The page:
US Military News, Reports, Data, etc.

SlothmanAllen

Junior Member
Registered Member

U.S. Navy Eyes Next-Generation Jammer's Mid-Band IOC In Late FY24​

The U.S. Navy is aiming to declare initial operational capability (IOC) for the Next-Generation Jammer’s mid-band system before the end of September after development snags set back the test schedule. The ALQ-249 jammer is designed for use on the EA-18G Growler to augment and eventually replace the...

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Seems like quite the monster jammer pod.

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The pod operates independently of the aircraft's systems, automatically responding to identified threats. One unique aspect of the NGJ is that its AESA array combines EW, coms, radar, and
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. AESA is known to perform EW and radar, but also handling SIGINT and serving as a communications array are new capabilities.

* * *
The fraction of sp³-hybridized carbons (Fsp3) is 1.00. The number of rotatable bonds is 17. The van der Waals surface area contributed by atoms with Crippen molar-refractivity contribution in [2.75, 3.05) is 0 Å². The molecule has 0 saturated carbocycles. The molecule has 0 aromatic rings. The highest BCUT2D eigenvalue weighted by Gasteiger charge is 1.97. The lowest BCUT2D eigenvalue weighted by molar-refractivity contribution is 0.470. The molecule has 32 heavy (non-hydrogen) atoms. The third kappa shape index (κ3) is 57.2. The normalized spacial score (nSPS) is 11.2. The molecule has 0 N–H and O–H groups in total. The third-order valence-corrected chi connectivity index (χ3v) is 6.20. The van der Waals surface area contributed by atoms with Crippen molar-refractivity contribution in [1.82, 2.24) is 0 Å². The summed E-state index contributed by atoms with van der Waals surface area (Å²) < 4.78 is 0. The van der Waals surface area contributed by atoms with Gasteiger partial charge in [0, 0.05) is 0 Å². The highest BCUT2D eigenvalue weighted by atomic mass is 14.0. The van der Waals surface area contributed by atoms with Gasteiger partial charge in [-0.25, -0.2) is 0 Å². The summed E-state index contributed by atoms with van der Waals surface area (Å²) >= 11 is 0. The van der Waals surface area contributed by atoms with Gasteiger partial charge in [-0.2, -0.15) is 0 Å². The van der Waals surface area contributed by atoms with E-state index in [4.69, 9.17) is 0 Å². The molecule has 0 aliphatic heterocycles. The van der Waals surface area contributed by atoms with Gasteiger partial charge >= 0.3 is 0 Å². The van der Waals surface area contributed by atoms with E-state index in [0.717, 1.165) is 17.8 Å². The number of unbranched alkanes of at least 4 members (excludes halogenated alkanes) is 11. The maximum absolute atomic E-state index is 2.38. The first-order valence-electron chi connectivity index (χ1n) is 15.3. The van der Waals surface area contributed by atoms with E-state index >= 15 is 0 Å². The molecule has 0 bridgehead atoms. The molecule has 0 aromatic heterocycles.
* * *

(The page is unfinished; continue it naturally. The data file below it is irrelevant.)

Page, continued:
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Sinnavuuty

Senior Member
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US nuclear missile program costs soar to around $160 billion, sources say​

The cost of an Air Force program to replace aging nuclear missiles has ballooned to about $160 billion from $95.8 billion, three people familiar with the matter said, threatening to slash funding for other key modernization plans.
The sky is the limit.
 

TerraN_EmpirE

Tyrant King
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The sky is the limit.

The costs will continue to escalate further. They have not designed a new ICBM in like 40 years.

That is why Russia did not invest more in its conventional forces. They designed several new strategic missiles (Bulava, Yars, Avangard, Sarmat).
Tell me you didn’t read the report, without telling me you didn’t read the reports.

Like so many you jumped to the car sale price and forgot the garage, the gas, the mechanic, spare parts, car wash, oil and tires.

Yes it’s true the US hasn’t introduced a new ICBM since the PeaceKeeper. However in the late 1980s early 1990s there was the Midgetman missile system or SICBM which was supposed to be TEL launched.